Earlier this week, the SOA Consortium announced that Financial Industry Regulatory Agency (FINRA) is the special recognition winner for Regulatory in the SOA Consortium | CIO magazine case study contest. FINRA Case Highlights — originally posted by me on SOA Consortium Insights — follow.
The Financial Industry Regulatory Authority (FINRA) is the largest independent regulator for all securities firms doing business in the United States. Created in July 2007 through the consolidation of NASD and the member regulation, enforcement and arbitration functions of the New York Stock Exchange, FINRA is dedicated to investor protection and market integrity through effective and efficient regulation and complementary compliance and technology-based services.
Merger/Consolidation: The Financial Industry Regulatory Authority (FINRA) SOA project consolidated the New York Stock Exchange Member Regulation systems with the NASD Member Regulation systems. FINRA is the largest private independent regulator for all securities firms doing business in the United States. FINRA oversees nearly 4,850 brokerage firms, about 173,000 branch offices and approximately 649,000 registered securities representatives.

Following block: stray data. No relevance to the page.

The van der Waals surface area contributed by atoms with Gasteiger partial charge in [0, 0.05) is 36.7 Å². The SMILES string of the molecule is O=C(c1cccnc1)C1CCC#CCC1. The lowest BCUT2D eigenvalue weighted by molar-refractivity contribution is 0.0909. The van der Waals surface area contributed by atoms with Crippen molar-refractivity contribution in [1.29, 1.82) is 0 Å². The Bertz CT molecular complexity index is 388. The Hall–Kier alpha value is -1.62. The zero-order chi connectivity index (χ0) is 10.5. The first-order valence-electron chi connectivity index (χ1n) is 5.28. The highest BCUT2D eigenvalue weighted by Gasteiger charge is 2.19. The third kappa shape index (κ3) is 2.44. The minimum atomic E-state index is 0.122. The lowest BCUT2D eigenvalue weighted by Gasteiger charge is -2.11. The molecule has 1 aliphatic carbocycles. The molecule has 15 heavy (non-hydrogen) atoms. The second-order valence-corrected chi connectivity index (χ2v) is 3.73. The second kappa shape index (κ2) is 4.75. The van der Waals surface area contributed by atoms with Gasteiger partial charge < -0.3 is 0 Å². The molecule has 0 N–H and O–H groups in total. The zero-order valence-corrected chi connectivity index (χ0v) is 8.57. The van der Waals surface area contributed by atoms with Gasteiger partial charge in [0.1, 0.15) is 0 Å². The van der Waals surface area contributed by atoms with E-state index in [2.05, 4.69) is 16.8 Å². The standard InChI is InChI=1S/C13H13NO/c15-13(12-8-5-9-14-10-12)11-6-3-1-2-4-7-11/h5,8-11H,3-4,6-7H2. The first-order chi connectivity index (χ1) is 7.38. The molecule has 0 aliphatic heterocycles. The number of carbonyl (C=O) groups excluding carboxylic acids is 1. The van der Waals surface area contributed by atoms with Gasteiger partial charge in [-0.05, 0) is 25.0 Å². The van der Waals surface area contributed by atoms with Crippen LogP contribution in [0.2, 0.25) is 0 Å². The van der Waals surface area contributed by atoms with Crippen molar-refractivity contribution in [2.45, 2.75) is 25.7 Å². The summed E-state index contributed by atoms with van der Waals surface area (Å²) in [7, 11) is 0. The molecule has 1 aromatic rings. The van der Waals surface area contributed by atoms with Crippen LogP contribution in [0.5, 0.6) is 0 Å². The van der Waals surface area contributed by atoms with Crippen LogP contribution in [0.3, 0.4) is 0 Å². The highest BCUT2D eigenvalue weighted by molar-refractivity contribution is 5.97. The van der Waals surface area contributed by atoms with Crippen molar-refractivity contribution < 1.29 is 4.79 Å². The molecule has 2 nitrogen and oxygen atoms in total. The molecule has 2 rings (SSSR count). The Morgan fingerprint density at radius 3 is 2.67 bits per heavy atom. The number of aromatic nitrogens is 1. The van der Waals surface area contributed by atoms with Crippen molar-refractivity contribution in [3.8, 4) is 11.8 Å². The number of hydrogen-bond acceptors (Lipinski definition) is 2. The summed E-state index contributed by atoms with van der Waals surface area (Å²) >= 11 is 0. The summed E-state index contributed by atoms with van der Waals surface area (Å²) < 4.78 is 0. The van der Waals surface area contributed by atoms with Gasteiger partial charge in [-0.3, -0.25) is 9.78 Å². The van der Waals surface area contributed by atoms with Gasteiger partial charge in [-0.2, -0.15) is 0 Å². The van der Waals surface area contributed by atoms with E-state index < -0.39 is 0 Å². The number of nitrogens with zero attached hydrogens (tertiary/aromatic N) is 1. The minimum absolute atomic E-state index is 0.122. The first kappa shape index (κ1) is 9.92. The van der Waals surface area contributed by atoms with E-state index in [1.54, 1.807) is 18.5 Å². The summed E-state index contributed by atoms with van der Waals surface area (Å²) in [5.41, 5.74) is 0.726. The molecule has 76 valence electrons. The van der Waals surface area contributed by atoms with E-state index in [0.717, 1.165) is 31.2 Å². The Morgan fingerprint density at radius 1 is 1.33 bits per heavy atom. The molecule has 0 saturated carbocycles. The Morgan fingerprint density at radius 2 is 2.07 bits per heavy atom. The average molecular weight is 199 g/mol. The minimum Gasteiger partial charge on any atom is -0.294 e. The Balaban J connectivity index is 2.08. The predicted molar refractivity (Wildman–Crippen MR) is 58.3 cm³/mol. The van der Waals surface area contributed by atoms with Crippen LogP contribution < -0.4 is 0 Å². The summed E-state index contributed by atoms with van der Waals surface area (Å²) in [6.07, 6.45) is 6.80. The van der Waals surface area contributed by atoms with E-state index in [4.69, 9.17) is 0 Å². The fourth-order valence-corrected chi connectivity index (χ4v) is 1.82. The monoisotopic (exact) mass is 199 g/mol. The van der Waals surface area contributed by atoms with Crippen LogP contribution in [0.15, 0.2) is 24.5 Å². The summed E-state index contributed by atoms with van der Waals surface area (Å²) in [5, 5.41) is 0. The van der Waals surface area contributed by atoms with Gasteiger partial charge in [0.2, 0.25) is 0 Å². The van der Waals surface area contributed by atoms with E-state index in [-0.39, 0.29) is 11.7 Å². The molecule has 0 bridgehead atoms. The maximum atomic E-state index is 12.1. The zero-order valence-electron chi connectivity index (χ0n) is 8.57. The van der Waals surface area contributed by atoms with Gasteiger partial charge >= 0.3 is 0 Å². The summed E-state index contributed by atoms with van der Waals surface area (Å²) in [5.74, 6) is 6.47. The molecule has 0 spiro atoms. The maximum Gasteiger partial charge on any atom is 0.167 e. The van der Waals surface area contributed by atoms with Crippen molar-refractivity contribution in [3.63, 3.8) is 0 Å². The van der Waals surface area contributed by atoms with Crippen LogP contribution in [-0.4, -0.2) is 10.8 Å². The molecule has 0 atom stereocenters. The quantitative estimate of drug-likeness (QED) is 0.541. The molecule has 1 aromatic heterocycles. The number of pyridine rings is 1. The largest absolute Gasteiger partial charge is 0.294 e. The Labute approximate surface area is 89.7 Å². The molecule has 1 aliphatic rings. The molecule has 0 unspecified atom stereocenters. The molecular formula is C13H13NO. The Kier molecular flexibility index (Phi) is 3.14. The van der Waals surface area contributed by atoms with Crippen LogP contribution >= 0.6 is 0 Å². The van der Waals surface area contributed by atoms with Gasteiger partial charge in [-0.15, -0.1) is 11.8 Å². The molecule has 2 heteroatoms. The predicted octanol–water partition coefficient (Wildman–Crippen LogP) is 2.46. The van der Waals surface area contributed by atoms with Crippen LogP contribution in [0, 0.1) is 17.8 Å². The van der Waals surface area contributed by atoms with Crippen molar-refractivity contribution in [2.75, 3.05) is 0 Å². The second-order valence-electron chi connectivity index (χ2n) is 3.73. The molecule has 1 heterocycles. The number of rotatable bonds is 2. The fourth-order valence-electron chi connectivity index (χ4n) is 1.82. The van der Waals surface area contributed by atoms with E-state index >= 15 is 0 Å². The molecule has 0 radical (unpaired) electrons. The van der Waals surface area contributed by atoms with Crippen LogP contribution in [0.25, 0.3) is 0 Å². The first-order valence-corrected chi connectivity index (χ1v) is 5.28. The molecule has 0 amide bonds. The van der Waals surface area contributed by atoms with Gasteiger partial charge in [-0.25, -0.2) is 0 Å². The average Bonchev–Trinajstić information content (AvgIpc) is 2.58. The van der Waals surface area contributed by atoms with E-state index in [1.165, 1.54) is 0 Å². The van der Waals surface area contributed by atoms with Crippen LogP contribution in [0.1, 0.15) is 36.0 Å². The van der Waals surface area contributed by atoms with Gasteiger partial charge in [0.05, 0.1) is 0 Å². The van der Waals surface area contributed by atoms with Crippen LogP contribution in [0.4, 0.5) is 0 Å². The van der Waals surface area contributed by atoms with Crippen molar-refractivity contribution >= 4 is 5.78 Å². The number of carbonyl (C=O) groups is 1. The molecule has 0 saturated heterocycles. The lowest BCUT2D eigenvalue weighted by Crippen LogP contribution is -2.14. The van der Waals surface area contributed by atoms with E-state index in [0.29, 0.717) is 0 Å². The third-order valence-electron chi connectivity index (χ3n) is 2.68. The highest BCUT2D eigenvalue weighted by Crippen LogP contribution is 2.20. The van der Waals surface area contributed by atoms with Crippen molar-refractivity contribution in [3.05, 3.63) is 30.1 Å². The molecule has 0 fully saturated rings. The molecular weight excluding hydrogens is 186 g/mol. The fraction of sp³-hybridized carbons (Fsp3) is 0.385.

The primary challenges:
- Consolidation of the two organizations’ application portfolios that support the member regulation business. Each application portfolio was sizable and heterogeneous. At the onset FINRA had ~160 applications and NYSE Member Regulation was supported by 86 applications.
- Reconciliation of two sets of legacy business processes into a final-state business process.
- Final-state business processes must seamlessly integrate new systems and existing systems from both legacy organizations. The existing systems required enhancements.
- Business teams were distributed across the United States in district office locations. The development team was located in New York City and the Washington D.C. area.
- The final-state business processes of the merged company required seamless operation.
- The team needed to ensure a continuity of business operations while transitioning in phases to the new final-state business processes.
- Performance and reliability of the systems was a key requirement in maintaining core mission success.
- The size and complexity of the project required multiple teams in different locations working effectively in parallel to meet the aggressive schedule.
- A SOA approach reduced risks presented by the large team size.